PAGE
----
From wbainbri@nsf.gov Mon Nov 15 06:56:37 1999
Date: Mon, 15 Nov 1999 08:50:35 -0500
From: "Bainbridge, William"
To: "'G. David Garson'" , Ronald Anderson , Betty Blecha , Douglas White , Michael Vasu , Ed Brent , Carmen Cirincione , Ed Carpenter , William Dutton , Carl Grafton , Al Anderson , Grant Blank , David Crookall , "Bainbridge, William" , Steve Frantzich , John Gray , David Heise , Kenneth Kraemer , Raymond Lee , Bruce Tonn
Subject: NSF Information Technology Research competition - pass it on...

Social and behavioral scientists who plan to do research related to new information technology, or to develop new methods of information management with social and behavioral data, may wish to check out NSF's new Information Technology Research (ITR) program solicitation:

http://www.nsf.gov/pubs/1999/nsf99167/nsf99167.htm

The solicitation has several parts, and four may be of special interest to social and behavioral scientists: Information Technology Education and Workforce; Human-Computer Interface; Information Management; Social and Economic Implications of Information Technology. In addition, the announcement includes opportunities for international collaboration. The synopsis of the ITR announcement says:

Over the past decade, the Federal Government has provided crucial investments in information science and engineering, such as the High Performance Computing and Communications (HPCC) Program and the Partnerships for Advanced Computational Infrastructure (PACI). The recent report of the President's Information Technology Advisory Committee (PITAC) noted the important contribution this investment has made, but cautioned that federal support for long-term research on information technology has been "dangerously inadequate." This report has led the Administration to seek additional funding research in information technology. Congressional bill HR 2086 also calls for NSF to make grants for "long-term basic research on networking and information technology, with priority given to research that helps address issues related to high end computing and software and network stability, fragility, reliability, security (including privacy), and scalability."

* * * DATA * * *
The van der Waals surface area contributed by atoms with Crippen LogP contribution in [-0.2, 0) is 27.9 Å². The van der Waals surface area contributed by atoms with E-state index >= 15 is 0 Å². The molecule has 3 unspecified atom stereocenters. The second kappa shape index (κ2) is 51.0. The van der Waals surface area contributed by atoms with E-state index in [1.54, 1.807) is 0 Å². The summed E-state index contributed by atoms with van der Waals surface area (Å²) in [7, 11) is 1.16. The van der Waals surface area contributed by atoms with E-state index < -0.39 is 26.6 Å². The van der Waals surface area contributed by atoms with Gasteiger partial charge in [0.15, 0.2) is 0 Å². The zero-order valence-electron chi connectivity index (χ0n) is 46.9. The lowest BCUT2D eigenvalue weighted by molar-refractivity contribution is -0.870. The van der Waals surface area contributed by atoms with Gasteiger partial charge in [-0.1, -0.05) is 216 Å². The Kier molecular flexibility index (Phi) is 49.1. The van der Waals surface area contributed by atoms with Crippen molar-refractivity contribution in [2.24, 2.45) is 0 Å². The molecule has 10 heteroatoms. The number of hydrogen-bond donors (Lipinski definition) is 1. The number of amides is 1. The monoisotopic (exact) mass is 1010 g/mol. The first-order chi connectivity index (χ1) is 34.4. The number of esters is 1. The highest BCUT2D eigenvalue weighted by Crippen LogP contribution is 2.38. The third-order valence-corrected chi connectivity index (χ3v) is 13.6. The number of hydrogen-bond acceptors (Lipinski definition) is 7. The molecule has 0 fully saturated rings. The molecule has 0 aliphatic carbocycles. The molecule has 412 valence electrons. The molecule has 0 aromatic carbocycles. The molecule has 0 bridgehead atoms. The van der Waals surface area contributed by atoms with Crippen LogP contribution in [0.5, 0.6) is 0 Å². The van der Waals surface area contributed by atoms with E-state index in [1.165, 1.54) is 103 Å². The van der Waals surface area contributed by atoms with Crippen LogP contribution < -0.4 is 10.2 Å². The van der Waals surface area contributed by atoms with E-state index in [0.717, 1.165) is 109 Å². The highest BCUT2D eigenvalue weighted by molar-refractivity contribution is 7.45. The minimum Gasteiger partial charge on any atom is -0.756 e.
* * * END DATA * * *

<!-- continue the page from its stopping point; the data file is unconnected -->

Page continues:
This solicitation requests proposals for fundamental research in information technology, encouraging in particular research spanning information technology and scientific applications, and in the area of social, ethical and workforce issues. Pending availability of funds, a separate solicitation will be issued for a terascale computer facility for high-end science and engineering.

NSF encourages multi-disciplinary and multi-institutional proposals as well as proposals with international cooperation. NSF has particular responsibility to address educational and community-extending activities. Thus NSF expects that proposals will address and include one or more community-extending concepts such as undergraduate education or links to minority serving institutions, or institutions in EPSCOR states.